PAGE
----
6. Get a Buddy

Having a companion makes the whole process much more fun. Ideally, your buddy should be someone who has his/her own set of goals. Both of you will hold each other accountable to your goals and plans. While it’s not necessary for both of you to have the same goals, it’ll be even better if that’s the case, so you can learn from each other.

I have a good friend whom I talk to regularly, and we always ask each other about our goals and progress in achieving those goals. Needless to say, it spurs us to keep taking action.

7. Tell Others About Your Goals

This serves the same function as #6, on a larger scale. Tell all your friends, colleagues, acquaintances and family about your projects. Now whenever you see them, they are bound to ask you about your status on those projects.

For example, sometimes I announce my projects on The Personal Excellence Blog, Twitter and Facebook, and my readers will ask me about them on an ongoing basis. It’s a great way to keep myself accountable to my plans.

8. Seek out Someone Who Has Already Achieved the Outcome

What is it you want to accomplish here, and who are the people who have accomplished this already? Go seek them out and connect with them. Seeing living proof that your goals are very well achievable if you take action is one of the best triggers for action.

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9. Re-Clarify Your Goals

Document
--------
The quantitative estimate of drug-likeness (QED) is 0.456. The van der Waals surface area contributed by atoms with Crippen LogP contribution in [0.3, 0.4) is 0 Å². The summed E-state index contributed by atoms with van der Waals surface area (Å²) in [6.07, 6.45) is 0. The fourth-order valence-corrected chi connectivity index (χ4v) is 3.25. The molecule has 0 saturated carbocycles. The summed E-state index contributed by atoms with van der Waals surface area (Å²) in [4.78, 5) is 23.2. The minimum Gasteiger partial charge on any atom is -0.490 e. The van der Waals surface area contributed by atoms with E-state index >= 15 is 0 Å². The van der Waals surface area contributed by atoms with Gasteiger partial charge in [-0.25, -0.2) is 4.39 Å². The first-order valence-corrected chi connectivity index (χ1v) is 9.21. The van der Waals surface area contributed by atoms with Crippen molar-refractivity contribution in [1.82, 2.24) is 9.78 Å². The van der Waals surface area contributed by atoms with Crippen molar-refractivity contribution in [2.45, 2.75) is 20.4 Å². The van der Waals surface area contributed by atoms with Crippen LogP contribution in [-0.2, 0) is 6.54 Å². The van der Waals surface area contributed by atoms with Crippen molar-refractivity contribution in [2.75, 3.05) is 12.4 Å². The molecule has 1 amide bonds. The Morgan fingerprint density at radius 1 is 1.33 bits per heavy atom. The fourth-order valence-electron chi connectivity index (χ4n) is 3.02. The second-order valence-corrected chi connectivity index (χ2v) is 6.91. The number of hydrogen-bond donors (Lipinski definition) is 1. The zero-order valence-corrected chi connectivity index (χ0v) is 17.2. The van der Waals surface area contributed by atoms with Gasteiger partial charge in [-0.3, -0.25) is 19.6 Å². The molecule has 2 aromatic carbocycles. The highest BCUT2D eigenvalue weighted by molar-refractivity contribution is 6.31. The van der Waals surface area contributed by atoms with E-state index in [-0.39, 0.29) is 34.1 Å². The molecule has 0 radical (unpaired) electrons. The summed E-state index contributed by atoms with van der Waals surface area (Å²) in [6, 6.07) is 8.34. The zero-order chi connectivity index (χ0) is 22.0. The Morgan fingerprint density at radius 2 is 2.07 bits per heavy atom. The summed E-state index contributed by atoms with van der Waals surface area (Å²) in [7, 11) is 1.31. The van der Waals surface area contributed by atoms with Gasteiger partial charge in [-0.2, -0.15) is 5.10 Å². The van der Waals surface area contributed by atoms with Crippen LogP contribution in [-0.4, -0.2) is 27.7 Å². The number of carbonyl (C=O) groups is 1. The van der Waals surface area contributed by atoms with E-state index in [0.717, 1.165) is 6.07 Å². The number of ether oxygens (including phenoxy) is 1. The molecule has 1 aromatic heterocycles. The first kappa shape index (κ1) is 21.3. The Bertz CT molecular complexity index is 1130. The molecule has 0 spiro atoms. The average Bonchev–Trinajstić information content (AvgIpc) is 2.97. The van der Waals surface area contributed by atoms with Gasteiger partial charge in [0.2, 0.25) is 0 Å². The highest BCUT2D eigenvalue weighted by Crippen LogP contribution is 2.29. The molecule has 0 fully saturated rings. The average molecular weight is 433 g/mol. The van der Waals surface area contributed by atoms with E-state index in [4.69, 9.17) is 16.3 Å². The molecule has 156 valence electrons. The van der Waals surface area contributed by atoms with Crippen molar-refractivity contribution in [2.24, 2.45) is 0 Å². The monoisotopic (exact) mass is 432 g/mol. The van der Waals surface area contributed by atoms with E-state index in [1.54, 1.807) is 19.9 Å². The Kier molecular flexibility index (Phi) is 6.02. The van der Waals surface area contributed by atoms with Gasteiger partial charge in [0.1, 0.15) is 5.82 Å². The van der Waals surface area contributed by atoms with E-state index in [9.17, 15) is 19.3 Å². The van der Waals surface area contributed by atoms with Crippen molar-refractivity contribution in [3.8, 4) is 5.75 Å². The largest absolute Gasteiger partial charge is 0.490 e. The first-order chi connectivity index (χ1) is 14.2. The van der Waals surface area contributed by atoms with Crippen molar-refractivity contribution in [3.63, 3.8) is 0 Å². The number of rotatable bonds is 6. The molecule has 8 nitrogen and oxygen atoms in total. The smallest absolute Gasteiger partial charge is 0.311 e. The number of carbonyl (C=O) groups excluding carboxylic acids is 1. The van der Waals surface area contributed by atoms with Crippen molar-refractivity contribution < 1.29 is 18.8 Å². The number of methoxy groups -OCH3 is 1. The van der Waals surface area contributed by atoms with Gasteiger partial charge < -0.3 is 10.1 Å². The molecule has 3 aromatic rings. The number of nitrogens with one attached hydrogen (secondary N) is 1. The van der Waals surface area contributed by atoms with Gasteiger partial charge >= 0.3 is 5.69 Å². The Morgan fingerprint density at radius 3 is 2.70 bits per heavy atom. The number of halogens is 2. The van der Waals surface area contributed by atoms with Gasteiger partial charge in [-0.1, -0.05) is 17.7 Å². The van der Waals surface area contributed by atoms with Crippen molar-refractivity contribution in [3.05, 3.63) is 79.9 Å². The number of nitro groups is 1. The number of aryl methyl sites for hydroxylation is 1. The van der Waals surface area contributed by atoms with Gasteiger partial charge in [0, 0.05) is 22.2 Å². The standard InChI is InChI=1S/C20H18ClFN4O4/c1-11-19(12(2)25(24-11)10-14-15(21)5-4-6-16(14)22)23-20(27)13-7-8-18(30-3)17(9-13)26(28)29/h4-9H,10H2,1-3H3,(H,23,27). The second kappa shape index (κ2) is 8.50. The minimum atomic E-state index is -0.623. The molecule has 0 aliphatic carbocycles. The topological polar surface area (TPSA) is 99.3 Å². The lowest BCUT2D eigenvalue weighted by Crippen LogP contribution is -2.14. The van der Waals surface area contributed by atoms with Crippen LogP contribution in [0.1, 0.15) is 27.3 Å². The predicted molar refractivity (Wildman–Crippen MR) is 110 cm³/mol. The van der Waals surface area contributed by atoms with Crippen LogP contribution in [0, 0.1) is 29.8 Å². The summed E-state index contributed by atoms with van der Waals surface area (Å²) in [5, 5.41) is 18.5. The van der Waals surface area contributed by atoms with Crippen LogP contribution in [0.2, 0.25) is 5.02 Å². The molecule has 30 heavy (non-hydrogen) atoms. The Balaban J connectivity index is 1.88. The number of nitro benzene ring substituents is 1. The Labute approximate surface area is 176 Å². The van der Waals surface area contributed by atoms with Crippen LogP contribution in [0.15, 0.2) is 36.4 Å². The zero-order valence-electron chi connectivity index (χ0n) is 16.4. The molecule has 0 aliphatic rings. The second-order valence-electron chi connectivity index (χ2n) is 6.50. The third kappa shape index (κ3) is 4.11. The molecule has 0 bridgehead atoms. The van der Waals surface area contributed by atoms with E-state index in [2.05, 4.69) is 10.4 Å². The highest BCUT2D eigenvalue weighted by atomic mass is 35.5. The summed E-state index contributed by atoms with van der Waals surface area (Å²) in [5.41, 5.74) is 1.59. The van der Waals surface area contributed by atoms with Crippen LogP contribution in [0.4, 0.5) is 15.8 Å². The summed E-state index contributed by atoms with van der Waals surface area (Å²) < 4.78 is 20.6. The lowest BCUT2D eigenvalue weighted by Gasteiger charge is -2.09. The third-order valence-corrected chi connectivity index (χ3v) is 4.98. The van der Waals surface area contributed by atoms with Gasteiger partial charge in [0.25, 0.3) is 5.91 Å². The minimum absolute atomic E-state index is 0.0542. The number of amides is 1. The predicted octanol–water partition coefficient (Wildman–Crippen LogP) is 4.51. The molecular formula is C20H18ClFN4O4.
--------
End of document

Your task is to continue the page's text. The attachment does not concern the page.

If you have been procrastinating for an extended period of time, it might reflect a misalignment between what you want and what you are currently doing. Often times, we outgrow our goals as we discover more about ourselves, but we don’t change our goals to reflect that.

Get away from your work (a short vacation will be good, else just a weekend break or staycation will do too) and take some time to regroup yourself. What exactly do you want to achieve? What should you do to get there? What are the steps to take? Does your current work align with that? If not, what can you do about it?

10. Stop Over-Complicating Things

Are you waiting for a perfect time to do this? That maybe now is not the best time because of X, Y, Z reasons? Ditch that thought because there’s never a perfect time. If you keep waiting for one, you are never going to accomplish anything.

Perfectionism is one of the biggest reasons for procrastination. Read more about why perfectionist tendencies can be a bane than a boon: Why Being A Perfectionist May Not Be So Perfect.

11. Get a Grip and Just Do It

At the end, it boils down to taking action. You can do all the strategizing, planning and hypothesizing, but if you don’t take action, nothing’s going to happen. Occasionally, I get readers and clients who keep complaining about their situations but they still refuse to take action at the end of the day.

Reality check:

I have never heard anyone procrastinate their way to success before and I doubt it’s going to change in the near future.  Whatever it is you are procrastinating on, if you want to get it done, you need to get a grip on yourself and do it.

More About Procrastination

Featured photo credit: Malvestida Magazine via unsplash.com